Innr Versus Hue

In professional circles, Innr is regarded as a particularly good alternative supplier of Philips Hue technology. What is it about the price advantages with which the new apartment can be transformed into an oasis of well-being in terms of light after moving in?

Wireless lighting systems are trendy, they are effective, easy to install and on top of that they also save electricity costs. The radio-networked lights can be easily and conveniently controlled from your smartphone and immerse your new home in an atmospheric ambience. It doesn't matter whether you are in your apartment or on a vacation trip to Lake Constance.

Timers and Automation

The whole thing can also be done automatically via a timer and if you want to take it to the extreme, you can synchronize the lighting system with the TV signal and thus receive light pulses in the living room that interact with those of the home cinema. Voice control is of course also possible, e.g. B. via the popular Amazon Echo Plus.

Technically, many systems work via a radio standard called Zigbee, for example that of the market leader in Germany Philips. Their "Hue" solutions were part of the market preparers very early on (were for example already recommended by Telekom for entry into the market) and the "Smart Lighting" area has now developed into a mass market, not least because Osram and Ikea With system solutions, rely on precisely this Zigbee radio standard. This makes the LED technology not only compatible with each other but also comparable. While the technical comparisons usually don't reveal much that is exciting, the price comparisons are enormous.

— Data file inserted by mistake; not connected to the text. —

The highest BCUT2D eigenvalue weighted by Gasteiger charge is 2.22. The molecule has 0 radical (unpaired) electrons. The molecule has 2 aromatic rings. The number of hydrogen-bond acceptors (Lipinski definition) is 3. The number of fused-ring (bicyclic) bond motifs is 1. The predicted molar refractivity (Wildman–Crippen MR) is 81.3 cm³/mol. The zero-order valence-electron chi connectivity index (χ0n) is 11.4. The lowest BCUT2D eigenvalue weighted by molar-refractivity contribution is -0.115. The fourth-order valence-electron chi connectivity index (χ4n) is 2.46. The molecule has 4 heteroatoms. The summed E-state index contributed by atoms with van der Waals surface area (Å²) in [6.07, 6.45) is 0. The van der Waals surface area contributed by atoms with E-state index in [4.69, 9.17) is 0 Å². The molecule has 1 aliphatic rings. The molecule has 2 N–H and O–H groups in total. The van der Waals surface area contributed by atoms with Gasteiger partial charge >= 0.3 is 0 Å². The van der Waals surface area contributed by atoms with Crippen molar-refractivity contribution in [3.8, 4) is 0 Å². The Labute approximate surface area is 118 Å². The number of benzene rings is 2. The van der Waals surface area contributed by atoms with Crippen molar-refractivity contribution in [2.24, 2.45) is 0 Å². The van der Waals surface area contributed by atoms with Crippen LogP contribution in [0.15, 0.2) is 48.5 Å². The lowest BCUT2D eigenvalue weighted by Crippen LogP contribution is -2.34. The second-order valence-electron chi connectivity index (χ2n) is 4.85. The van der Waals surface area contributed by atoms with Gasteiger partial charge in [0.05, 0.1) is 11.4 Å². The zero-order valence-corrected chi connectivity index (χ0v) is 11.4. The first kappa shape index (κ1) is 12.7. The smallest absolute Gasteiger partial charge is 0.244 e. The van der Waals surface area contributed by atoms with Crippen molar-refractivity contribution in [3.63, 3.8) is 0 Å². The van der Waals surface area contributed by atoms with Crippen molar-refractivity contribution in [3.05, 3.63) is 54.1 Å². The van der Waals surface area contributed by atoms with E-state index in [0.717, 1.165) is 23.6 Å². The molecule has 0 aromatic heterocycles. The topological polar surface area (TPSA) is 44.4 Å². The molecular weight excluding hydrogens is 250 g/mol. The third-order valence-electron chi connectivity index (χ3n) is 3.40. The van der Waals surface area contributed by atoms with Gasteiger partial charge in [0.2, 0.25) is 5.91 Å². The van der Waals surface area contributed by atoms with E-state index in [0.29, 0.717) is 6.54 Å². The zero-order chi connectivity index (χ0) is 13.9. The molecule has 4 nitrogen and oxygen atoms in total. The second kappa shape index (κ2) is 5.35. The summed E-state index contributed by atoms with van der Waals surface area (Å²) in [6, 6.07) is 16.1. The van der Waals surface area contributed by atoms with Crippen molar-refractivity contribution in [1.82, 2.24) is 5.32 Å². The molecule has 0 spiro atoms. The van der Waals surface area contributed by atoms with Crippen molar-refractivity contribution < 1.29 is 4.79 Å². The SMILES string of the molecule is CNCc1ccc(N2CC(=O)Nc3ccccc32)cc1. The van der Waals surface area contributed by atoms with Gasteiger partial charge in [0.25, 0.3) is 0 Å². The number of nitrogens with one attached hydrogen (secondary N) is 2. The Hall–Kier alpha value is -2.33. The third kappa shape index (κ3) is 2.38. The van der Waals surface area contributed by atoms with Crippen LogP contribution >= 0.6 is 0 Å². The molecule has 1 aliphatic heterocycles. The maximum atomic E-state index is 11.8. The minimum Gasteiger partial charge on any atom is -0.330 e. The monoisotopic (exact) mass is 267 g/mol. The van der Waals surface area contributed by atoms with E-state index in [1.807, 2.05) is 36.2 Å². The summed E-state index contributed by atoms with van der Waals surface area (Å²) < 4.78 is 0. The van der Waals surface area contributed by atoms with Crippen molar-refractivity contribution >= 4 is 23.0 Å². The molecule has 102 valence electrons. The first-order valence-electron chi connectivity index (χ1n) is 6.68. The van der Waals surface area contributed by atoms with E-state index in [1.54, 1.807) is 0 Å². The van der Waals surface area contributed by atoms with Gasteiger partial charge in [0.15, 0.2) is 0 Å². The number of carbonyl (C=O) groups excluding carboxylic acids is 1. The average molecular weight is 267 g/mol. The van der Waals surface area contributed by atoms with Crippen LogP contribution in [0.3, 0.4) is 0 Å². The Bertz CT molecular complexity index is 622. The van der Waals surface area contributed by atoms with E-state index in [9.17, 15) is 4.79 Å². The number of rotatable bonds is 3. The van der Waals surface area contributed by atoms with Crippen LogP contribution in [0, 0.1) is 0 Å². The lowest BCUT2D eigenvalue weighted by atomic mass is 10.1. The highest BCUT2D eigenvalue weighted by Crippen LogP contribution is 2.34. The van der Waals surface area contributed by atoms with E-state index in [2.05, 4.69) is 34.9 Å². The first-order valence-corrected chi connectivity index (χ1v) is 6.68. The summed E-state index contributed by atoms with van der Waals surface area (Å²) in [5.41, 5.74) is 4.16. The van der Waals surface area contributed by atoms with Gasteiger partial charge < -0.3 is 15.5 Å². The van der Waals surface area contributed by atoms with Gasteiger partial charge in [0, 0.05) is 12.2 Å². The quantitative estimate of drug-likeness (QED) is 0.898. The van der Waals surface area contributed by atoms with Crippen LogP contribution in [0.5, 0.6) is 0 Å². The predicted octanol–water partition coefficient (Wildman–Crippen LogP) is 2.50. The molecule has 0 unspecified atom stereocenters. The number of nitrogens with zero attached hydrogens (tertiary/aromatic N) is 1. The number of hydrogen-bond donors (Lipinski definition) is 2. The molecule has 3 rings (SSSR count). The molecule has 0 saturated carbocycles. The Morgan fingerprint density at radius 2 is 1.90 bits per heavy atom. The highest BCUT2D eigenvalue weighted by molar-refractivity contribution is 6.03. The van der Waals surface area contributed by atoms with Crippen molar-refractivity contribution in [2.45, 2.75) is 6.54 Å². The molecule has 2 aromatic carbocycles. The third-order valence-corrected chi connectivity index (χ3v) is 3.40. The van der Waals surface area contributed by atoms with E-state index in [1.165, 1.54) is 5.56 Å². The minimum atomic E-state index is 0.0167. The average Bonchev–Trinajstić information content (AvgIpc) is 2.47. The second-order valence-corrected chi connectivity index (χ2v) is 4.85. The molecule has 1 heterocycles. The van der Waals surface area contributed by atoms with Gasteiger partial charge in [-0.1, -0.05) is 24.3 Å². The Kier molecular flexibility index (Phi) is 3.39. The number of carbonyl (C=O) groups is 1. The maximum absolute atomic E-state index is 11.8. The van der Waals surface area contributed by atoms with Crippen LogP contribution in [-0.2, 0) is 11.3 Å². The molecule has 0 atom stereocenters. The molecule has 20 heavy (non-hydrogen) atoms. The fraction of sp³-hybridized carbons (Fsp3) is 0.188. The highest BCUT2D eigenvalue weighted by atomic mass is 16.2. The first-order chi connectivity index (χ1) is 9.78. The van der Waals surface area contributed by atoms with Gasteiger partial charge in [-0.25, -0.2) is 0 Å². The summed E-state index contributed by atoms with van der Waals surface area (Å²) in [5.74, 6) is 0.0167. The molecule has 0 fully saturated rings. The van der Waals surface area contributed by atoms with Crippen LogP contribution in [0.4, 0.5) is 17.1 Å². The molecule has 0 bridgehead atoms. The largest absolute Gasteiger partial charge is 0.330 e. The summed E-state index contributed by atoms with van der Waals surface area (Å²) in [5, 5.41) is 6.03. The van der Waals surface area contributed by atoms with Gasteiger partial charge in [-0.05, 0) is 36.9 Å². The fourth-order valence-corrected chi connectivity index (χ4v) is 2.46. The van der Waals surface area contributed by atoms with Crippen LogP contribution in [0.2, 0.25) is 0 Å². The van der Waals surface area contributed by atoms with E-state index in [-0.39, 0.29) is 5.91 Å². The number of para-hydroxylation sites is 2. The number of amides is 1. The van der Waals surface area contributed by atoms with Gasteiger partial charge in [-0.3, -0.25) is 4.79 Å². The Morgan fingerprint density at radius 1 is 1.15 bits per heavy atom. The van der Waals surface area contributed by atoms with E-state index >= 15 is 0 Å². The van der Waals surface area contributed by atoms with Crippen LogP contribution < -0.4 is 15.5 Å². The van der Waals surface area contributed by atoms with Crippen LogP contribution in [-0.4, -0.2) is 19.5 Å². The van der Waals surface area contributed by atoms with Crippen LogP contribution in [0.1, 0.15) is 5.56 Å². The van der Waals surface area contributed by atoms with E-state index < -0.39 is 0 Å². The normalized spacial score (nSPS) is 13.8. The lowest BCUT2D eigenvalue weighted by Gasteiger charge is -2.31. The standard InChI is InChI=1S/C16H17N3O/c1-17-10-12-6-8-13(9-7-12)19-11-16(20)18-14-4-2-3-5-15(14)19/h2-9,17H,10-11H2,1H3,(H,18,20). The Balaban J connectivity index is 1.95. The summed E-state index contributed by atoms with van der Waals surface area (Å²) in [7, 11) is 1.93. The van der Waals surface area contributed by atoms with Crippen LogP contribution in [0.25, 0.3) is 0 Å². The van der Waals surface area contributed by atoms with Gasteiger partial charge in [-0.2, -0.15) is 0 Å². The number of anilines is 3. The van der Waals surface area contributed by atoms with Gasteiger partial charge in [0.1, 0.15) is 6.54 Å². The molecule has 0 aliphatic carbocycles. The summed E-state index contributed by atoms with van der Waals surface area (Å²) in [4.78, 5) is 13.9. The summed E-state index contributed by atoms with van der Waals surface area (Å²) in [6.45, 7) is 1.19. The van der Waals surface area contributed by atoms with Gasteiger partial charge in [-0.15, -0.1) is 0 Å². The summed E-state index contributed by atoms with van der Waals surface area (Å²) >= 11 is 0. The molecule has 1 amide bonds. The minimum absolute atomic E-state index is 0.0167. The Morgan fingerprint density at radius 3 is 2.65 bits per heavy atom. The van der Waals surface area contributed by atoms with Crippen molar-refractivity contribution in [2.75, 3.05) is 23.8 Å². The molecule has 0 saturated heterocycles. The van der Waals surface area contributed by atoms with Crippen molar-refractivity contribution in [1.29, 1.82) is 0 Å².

Innr is no longer traded as an insider tip when it comes to the “Philips Hue” alternative. The price advantages are too obvious in view of comparable performance values and the product quality offered. While the acquisition costs of the bridge necessary for the Zigbee control are almost comparable between market leaders Philips and Innr, the price advantages for Innr for LED lamps cannot be dismissed out of hand.

With this in mind, many users also operate the combination of Philips Hue-Bridge and Innr-LED . In fact, the Hue Bridge not only offers compatibility advantages (e.g. Apple HomeKit) but also a much more functional app and additive effect apps, i.e. more effective lighting control via smartphone or tablet. So if you want to simulate volcanic scenarios or sunsets in your new apartment, you should opt for the Hue Bridge. Purists and newcomers who do not value the bells and whistles of such effect modes are recommended to use the free Innr app, which is very functional and tidy.

Price comparison

For the price comparison we have chosen two popular products from the “Smart Lighting” area. On the one hand, there are the RGB versions with an E27 socket (i.e. the base that is still most widespread in the conventional light bulb sector. On the other hand, the currently particularly popular "Light Strips", i.e. light chains with which meter-long color modes (16 Millions of color tones) with different brightness.

The price comparison is not only clearly in favor of Innr for these two products, but it is particularly concrete here.

  • RGB products with an E27 socket (widespread in the UK) that are able to reproduce a selection of 16.7 million colors . If you buy 2 x Philips products, you would get 3 x lamps that are qualitatively comparable in every respect received from Innr.
  • The price comparison between Philips and the alternative from the manufacturer Innr is even clearer if you look at the data of the Hue Lightstrip (in English LED light chain) and everyone else that Innr has on offer. The Innr light chain has a greater density of LED units, but it is not quite as bright in the reproduction of maximum white.
  • The Hue Lightstrip costs around £60 - the Innr Flex FL 130 C product costs just under £70. And that with twice the length and an even narrower LED arrangement. In other words for a surcharge of just £10, Innr customers can get another 2 meters in length, which can be shortened.